…and in Nitro cans?
I have a couple bones to pick with this new Irish beer….
This label looks awfully close to the font and style of Noble Ale Works to me. Which was OK when it was variants of stout or a pale lager but now that Guinness has thrown their hat into the IPA ring, it seems to close for comfort right now.
Secondly, why would Guinness make an IPA anyway? Do they have leftover nitro widget cans that needed filling? And someone at Diageo HQ read an article about IPA’s being the “it” style?
I’m not some purist who can’t see IPA’s getting the nitro treatment but this seems tilted toward marketing and not toward making great beer.
First Guinness came out with an American Lager (which I have yet to try) in what seemed an effort to sway people away from the ailing light lagers that are leaking market share. It seemed a really calculated move and not an organic, “Hey, we have a great lager that we should sell.”
Now they are targeting the other end of the marketing spectrum with 1759…..
Only 90,000 bottles were produced which to some breweries would be a mega-run and it will be the first of their new Signature Series and that name means the price will be higher, much higher. $34.99. You are paying for the peated whiskey malt and the chance to drink beer out of a champagne flute which is the glassware that Guinness suggests.
I have nothing against the idea of brand extension on the face of it. You make one type of pie and it’s a good pie, then make another flavor or do another pastry. Same goes with beer. You make a great stout, you should be able to also brew a black lager if you want to. Or even an Irish conglomerate spin on an American water lager.
Where brand extension goes awry is the “Why?’. Are you doing it challenge yourself? Cool. Is it a style that complements your current offerings. Again, cool. Is it a stylistic one-off or seasonal? Brew on then.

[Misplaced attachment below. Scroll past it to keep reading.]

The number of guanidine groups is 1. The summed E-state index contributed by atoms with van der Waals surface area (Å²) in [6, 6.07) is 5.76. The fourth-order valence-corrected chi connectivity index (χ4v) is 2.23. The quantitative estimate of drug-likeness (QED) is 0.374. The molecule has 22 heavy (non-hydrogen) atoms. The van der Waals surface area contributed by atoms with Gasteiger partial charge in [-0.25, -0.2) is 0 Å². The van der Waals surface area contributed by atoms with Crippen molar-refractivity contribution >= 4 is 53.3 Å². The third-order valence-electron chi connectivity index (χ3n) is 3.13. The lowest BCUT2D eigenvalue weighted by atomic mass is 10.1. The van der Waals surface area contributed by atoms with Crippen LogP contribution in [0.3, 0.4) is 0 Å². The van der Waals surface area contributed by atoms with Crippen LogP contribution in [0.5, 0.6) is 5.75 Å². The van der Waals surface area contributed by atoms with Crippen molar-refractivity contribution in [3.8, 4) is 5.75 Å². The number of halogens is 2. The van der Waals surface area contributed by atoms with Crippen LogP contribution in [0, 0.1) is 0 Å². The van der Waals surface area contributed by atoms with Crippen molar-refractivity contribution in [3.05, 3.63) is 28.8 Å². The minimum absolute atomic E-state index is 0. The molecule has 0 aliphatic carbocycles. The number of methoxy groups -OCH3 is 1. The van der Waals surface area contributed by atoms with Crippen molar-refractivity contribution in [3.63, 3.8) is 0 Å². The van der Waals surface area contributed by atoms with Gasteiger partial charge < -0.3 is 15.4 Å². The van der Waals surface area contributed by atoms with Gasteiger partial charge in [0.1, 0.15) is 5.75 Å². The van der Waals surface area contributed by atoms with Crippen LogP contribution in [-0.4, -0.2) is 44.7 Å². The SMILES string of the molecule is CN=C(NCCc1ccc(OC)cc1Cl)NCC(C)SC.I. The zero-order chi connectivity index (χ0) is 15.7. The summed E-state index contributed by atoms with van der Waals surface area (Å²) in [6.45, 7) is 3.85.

But when you are doing it because your “growth” is slowing or because the “market” demands it then consumers (and especially craft beer people) quickly see through it as a ploy and nothing more. And to a certain extent, that is also fine if you are making a good beer for the wrong reason. The reason being a mere grab at the wallet with NEW!
But what is sad is that there is a huge missed opportunity here. Guinness could have done a peat smoked barley Irish rauchbier. Or something else that utilizes a local ingredient or theme. Instead they are doing a lowest common denominator “American” lager? As if that is needed. Quality Kolsch we need. Quality Pilsner we need. Quality blonde ales we need. But a (presumably) adjunct heavy light lager? I think that not-so-prized category is covered.
From Dublin comes another in what some may call brand extension and others a seasonal from Guinness. And thanks to the widget in the red on black designed can, you get that classic Guinness pour in a slightly tweaked version of the dry Irish stout. Big and very white with a hint of cream head on this one. Aroma is less noticeable here. Some malt notes but muted. The taste is initially very similar to the regular but then a slight note of cranberry and a sweetness kick in and then becomes more pronounced as the beer warms. A slight but noticeable spin on the dry Irish stout.
We head to Ireland and a new holiday offering from Guinness, Generous Ale….
“Inspired by Arthur’s philanthropic legacy and devotion to generous, full-flavored beers, Guinness Generous Ale is special edition holiday beer that was developed in a traditional winter ale style, but with more body and the distinct roast for which Guinness Draught is known. With a rich amber appearance, the vanilla notes accent Guinness Generous Ale’s silky, yet vibrant taste.”
I just bought Pete Brown’s book and then I saw this article (filled with beer ads) about the marketing side of beer.
Very eye opening and a little disheartening. But then I thought of all the great beer under the radar (adwise) and was re-heartened.
I tasted the 250 from Guiness today. Quite the odd beer. The barkeeps were not enthused by it at all and I can see why. It is the regular stout that is watered down with Irish spring water. It is not bad at all. But it does have a more carbonated/soda-esque taste to it. With a nitro tap it might be even more pronounced. Either way, I am not sure if it is a marketing ploy.